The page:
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The most productive place to start is to design talent development strategies that create value at the mega level, and then roll down to define the other two levels of results. In other words, develop talent in a way that adds value to society as a whole, as well as your organization. This forms a results chain and aligns what we use, do, produce, and deliver with societal value-added. Then, based on your observations of this results chain, the data exist to sensibly define (and justify) means—training, development activities, programs, projects, courses, curriculum, and methods. Along with the means, you may sensibly define the inputs—the resources such as staff and talent, materials, buildings, facilities, policies, and laws—to get the desired and required results.

Based on the above rationale, following is a suggested framework for your organization’s mission objective.

For starters, the mission objective will provide the guidance for what each part of the organization must use, do, produce, and deliver. Your mission may be derived from needs at each of the three levels of results (mega/societal, macro/organizational, micro/individual). Therefore, organizational success is defined and justified by aligning these three levels of results, and talent development will be based on the needs selected from this process. (See Figure 1.)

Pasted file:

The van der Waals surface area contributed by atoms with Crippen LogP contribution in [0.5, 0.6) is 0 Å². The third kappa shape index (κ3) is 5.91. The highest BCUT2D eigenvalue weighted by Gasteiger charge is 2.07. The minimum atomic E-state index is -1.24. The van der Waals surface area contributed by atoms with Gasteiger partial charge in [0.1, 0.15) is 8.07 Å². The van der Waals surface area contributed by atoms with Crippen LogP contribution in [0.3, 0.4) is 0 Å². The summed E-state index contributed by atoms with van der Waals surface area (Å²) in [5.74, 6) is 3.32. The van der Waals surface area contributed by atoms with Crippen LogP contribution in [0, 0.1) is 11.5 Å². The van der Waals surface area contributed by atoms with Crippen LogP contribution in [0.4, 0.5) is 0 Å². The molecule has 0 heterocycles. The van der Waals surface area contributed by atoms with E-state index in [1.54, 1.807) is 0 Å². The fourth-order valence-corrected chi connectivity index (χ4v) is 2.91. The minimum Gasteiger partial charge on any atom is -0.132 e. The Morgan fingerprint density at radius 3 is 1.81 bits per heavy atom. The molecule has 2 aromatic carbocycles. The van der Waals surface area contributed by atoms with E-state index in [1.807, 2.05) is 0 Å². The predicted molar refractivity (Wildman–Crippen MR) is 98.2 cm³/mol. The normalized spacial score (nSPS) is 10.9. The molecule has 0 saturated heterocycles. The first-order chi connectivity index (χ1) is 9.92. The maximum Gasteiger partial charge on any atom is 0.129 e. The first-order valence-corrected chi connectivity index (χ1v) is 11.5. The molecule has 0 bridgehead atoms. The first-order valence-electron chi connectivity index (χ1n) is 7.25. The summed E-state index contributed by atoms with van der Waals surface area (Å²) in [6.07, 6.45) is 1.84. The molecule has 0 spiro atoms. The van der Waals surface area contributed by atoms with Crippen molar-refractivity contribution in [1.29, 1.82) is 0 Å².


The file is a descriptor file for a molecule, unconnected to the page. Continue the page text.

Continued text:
Figure 1. Aligning Three Levels of Results 

Kaufman Figure 2

A Derived Objective for Talent Development 

This imagination of the future demonstrates how the ideal vision can roll into an organization’s mission objective, and from there into an organization’s specific program for developing useful and productive talent:

By the year 2024, every professional member will have full access to valid, individually responsive, and useful learning opportunities, including information, delivered in an appropriate place and time, by effective and efficient means. The learning opportunities and training they receive will add value to each other and the organization.